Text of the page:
Computer software (GMC, version 2002) was used for statistical analysis at 5% significance level. Surface microhardness recovery (%SMHR) and mineral content (∆Z) data had normal (Kolmogorov-Smirnov) and homogeneous (Cochran) distribution and were subjected to ANOVA and Tukey's test. Data regarding to enamel (μg/mm3)/solution (μg) fluoride concentrations had non-normal distribution and were analyzed by the Kruskal-Wallis and Miller's tests. %SMHR, ∆Z, μg F and mg F/mm3 data were subjected to regression analysis and adjusted according to their tendency.



Table 1 shows the percentage of surface microhardness recovery (%SMHR) according to indentations and groups. No statistically significant difference (p>0.05) was observed for %SMHR regarding the distances. Significant differences (p<0.05) were found among the fluoride-releasing materials, concerning indentations at distances of 300 and 450 μm.



The regression test showed a positive correlation between %SMHR and mg F/mm3 (r=0.9770; p=0.004 - Fig. 2), %SMHR and mg F (r=0.9939; p=0.0000001 - Fig. 3), as well as between mg F and mg F/mm3 (r=0.9819; p=0.0010 - Fig. 4). In relation to the fluoride-releasing materials, %SMHR values concerning the enamel fluoride uptake (Fig. 2) were similar to those regarding the de- and remineralizing solutions (Fig. 3). The fluoride concentrations in both enamel and pH-cycling solutions were found to increase proportionally (Fig. 4).





A positive correlation was observed between ∆Z and mg F/mm3 (r=0.9853; p=0.0002) (Fig. 5) and ∆Z and mg F (r=0.9975; p=0.0000001) (Fig. 6) as lower values of mineral loss were attributed to larger values of fluoride found in the enamel and pH-cycling solutions.




Figure 7 shows significant differences (p<0.05) among fluoride-releasing materials regarding ∆Z, considering indentations at distances of 150 and 300 mm.




ten Cate and Duijsters (12) introduced a dynamic model concept with alternating periods of de- and remineralization. Chemical analysis during pH-cycling provides kinetic data on mineral uptake and loss and how this is affected by therapeutic agents. Various models for pH cycling have been proposed and in vitro studies (4,5,10,13) have been designed to investigate the development and/or remineralization of dental caries.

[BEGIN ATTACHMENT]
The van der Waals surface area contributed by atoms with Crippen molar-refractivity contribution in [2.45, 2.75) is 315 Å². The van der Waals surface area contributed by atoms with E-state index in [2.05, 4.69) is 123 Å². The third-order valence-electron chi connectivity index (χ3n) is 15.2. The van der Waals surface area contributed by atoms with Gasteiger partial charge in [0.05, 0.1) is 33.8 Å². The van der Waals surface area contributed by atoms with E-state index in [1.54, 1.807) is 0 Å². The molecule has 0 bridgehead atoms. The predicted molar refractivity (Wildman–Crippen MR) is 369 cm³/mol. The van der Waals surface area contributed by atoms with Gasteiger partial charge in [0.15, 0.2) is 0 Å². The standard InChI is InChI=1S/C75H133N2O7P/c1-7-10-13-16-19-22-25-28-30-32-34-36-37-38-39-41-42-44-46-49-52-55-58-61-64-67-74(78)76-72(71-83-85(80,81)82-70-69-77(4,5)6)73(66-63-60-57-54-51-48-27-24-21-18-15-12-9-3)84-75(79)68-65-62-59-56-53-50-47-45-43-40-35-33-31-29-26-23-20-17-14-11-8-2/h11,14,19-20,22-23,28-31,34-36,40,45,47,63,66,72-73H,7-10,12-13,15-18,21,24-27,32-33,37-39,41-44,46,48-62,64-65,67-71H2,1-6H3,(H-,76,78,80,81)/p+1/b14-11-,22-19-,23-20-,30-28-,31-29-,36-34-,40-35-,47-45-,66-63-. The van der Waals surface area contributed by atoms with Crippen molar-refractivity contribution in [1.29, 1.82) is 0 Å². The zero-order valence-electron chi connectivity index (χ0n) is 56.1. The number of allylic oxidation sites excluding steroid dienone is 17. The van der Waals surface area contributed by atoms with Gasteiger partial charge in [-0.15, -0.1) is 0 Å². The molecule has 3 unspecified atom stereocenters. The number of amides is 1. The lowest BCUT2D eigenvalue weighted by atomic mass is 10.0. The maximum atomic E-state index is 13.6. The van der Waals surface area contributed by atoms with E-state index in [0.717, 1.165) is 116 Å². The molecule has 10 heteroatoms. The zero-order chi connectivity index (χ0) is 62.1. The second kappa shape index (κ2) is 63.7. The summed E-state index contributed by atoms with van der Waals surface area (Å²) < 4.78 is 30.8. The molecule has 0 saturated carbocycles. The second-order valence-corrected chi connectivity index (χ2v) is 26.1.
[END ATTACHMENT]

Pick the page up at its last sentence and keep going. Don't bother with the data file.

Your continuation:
In this study, a pH-cycling model was used to determine the dose-response (fluoride/remineralization) relationship using bovine teeth (4), as well as to analyze the ability of fluoride-releasing materials to remineralize dental enamel. When compared to bovine teeth, human teeth have a highly variable composition and a curvature that makes it difficult to obtain flat surface enamel and to verify the dose-response relationship between fluoride and dental enamel remineralization (14). Caries lesion development rates concerning bovine permanent teeth are found to be similar to those of human primary teeth (13,15). Although bovine enamel may differ from human enamel in some aspects, it is widely used to investigate anticariogenic and remineralizing agents in vitro involving subsurface lesions (15). A methodology was created to measure the enamel surface microhardness in order to verify differences among the tested materials.

Distances at 150, 300, 450 and 600 mm, determined by the surface microhardness test, allowed verifying the dose-response relationship considering all fluoride-releasing materials, showing higher remineralizing efficacy in areas closer to the restoration margins (16). Significant difference was observed among the fluoride-releasing materials concerning %SMHR; however, no significant difference was found between distances in each group, suggesting that distances at 300 and 450 mm might be more reliable for the %SMHR analysis because they are much less likely to be affected by cracks and other alterations that could occur during specimen preparation.